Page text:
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Alberta will increase its crude and bitumen production limit to 3.74 million b/d in August, up 25,000 b/d from the July limit, the province's government announced Thursday.
"The province is easing the production limit for August due to the private-sector growing its crude-by-rail capacity, declining inventory levels and improved efficiencies in export pipelines," the government said in a statement.
Alberta initially capped production at 3.56 million b/d in January, a 325,000 b/d cut, in order to tighten wide crude price discounts.
Western Canadian Select crude was assessed by S&P Global Platts Wednesday at a $13/b discount to WTI. That discount was as wide as $51.50/b on October 11.
August will be the fifth month this year in which the production limit was increased.
The first 10,000 b/d a company produces are exempt from the limits. Alberta's government estimates that 29 of Alberta's more than 300 producers are subject to the limits.
Total western Canadian oil output, including diluent, is forecast to climb to 6.34 million b/d in 2035, up from 4.66 million b/d in 2018, according to the Canadian Association of Petroleum Producers.
Sonya Savage, Alberta's energy minister, said Thursday that the Alberta Petroleum Marketing Commission has engaged CIBC Capital Markets, an investment bank, to help oversee the divestment of the province's crude-by-rail program and transition it to the private sector.
"This process involves highly confidential commercial negotiations and we anticipate divestment from the previous government's program will be completed this fall," Savage said. "As a government, we are accountable to the taxpayer. We will leave crude-by-rail in the hands of the private sector while making decisions that ensure the best outcomes for Albertans and our energy sector."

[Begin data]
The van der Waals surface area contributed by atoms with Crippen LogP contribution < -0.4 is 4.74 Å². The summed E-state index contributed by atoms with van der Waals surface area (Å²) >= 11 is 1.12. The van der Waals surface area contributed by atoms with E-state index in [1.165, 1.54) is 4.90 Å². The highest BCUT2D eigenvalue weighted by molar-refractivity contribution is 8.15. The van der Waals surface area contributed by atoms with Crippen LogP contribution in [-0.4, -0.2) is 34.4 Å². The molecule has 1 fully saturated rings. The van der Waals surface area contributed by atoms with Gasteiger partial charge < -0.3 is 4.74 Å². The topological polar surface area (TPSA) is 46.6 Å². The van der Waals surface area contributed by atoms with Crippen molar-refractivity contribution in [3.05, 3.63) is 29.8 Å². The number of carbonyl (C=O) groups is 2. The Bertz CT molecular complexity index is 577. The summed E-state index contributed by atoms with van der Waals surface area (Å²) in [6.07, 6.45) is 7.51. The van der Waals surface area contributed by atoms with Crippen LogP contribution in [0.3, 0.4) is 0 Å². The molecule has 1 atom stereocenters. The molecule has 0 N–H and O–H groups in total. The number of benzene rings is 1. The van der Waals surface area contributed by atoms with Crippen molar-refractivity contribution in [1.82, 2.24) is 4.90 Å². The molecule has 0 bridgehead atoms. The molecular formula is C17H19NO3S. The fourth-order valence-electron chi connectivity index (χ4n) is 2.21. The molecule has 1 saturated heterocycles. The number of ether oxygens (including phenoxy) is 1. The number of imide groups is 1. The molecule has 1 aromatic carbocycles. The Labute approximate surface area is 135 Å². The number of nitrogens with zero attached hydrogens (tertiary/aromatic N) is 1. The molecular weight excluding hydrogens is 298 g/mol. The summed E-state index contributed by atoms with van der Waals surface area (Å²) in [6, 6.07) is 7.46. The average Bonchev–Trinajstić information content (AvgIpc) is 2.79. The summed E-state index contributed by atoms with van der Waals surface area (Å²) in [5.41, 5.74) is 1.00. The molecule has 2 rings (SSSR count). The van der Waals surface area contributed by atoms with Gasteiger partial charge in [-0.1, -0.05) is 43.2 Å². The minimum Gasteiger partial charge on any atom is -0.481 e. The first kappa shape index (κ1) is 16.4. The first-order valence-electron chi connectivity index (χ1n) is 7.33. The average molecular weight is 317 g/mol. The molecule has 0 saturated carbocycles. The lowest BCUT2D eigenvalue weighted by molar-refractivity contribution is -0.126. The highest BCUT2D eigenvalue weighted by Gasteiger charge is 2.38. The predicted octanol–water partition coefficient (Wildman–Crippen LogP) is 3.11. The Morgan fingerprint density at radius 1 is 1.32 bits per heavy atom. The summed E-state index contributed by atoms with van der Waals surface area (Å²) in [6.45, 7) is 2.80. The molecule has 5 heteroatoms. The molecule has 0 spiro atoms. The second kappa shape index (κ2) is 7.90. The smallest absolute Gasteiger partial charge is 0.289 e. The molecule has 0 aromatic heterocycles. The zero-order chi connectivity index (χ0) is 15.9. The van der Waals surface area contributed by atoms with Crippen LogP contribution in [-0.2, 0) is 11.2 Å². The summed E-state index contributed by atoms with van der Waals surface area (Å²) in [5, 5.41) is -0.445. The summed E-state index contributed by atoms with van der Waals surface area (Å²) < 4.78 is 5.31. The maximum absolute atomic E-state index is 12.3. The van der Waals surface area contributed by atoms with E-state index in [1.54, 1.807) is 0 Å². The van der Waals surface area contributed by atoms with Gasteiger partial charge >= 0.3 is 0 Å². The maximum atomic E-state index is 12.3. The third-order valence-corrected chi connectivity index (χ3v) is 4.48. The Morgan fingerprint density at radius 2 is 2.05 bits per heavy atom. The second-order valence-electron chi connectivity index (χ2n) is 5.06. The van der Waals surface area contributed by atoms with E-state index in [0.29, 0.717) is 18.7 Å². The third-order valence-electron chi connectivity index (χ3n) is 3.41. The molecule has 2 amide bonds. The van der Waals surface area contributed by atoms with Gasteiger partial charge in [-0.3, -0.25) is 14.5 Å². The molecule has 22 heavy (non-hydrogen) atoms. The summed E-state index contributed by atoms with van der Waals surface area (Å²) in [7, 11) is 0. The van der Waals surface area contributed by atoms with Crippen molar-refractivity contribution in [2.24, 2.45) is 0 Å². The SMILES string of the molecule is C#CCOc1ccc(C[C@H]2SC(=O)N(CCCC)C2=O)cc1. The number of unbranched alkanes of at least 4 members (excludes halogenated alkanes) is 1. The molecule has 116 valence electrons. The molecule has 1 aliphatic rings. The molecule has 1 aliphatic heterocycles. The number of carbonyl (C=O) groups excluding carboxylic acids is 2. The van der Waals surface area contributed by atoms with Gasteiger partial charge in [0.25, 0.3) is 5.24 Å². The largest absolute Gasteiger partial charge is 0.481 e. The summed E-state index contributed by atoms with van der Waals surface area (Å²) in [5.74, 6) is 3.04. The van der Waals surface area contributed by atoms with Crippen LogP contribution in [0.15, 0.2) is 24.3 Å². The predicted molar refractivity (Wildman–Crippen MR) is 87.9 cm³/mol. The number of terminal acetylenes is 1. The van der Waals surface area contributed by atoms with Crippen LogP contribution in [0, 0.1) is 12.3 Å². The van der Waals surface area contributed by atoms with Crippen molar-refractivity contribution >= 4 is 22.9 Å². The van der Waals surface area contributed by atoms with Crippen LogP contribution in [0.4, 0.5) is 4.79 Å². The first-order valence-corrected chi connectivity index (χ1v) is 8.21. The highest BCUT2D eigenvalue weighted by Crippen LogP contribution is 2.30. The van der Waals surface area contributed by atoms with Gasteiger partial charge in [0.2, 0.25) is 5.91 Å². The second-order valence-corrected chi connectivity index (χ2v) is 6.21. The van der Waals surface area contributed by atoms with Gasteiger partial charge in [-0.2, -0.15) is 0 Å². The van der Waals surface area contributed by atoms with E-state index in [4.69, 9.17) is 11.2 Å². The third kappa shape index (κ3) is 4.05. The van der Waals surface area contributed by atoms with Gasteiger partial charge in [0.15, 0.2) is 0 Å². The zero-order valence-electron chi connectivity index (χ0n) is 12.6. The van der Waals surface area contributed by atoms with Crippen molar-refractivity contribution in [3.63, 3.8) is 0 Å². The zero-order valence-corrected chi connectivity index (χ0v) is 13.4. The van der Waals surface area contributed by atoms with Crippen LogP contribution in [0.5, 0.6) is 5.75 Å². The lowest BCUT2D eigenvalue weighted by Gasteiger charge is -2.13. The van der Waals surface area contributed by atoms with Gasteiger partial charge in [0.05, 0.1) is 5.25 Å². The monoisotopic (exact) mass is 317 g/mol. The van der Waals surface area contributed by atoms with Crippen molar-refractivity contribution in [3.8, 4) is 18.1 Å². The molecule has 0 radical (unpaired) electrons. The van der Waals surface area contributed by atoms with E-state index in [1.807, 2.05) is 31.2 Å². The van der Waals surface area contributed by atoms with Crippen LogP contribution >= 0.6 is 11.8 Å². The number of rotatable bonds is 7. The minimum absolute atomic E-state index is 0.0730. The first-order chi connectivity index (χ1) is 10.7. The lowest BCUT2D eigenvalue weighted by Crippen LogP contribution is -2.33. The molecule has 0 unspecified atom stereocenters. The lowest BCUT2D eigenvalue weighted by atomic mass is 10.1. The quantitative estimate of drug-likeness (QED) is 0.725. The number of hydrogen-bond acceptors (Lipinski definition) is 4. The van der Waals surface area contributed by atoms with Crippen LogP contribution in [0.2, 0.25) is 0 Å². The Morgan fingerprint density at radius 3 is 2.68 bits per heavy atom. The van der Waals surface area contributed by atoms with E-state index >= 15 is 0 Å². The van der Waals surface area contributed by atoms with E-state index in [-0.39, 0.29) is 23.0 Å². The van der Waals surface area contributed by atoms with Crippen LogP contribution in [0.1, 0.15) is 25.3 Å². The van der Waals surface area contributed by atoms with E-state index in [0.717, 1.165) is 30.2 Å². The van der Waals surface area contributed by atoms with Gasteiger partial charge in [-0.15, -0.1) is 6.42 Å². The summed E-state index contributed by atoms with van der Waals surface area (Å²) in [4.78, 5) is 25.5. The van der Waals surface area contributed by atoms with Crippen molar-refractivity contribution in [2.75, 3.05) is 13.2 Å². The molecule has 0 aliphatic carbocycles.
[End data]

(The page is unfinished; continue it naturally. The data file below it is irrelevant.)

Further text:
Earlier this year, then-Alberta Premier Rachel Notley signed crude-by-rail contracts valued at C$3.7 billion to boost shipments of Alberta crude to the US. Canada's two largest railroads landed the majority of the contracts, under which crude shipments of 20,000 b/d were to start in July and increase to 120,000 b/d in 2020.
Alberta Premier Jason Kenney, who defeated Notley in a May election, had pledged to unwind the contracts.
Canadian crude-by-rail exports averaged 236,152 b/d in April, up about 68,000 b/d from March, according to the latest data from Canada's National Energy Board. Canadian crude-by-rail exports climbed as high as 337,260 b/d in October, according to the NEB.
S&P Global Platts Analytics sees crude-by-rail exports out of Canada rising to around 400,000 b/d by the end of year, barring an unforeseen increase in government production curtailments.
-- Brian Scheid, firstname.lastname@example.org
-- Kristian Tialios, Kristian.Tialios@spglobal.com
-- Edited by Jeff Mower, email@example.com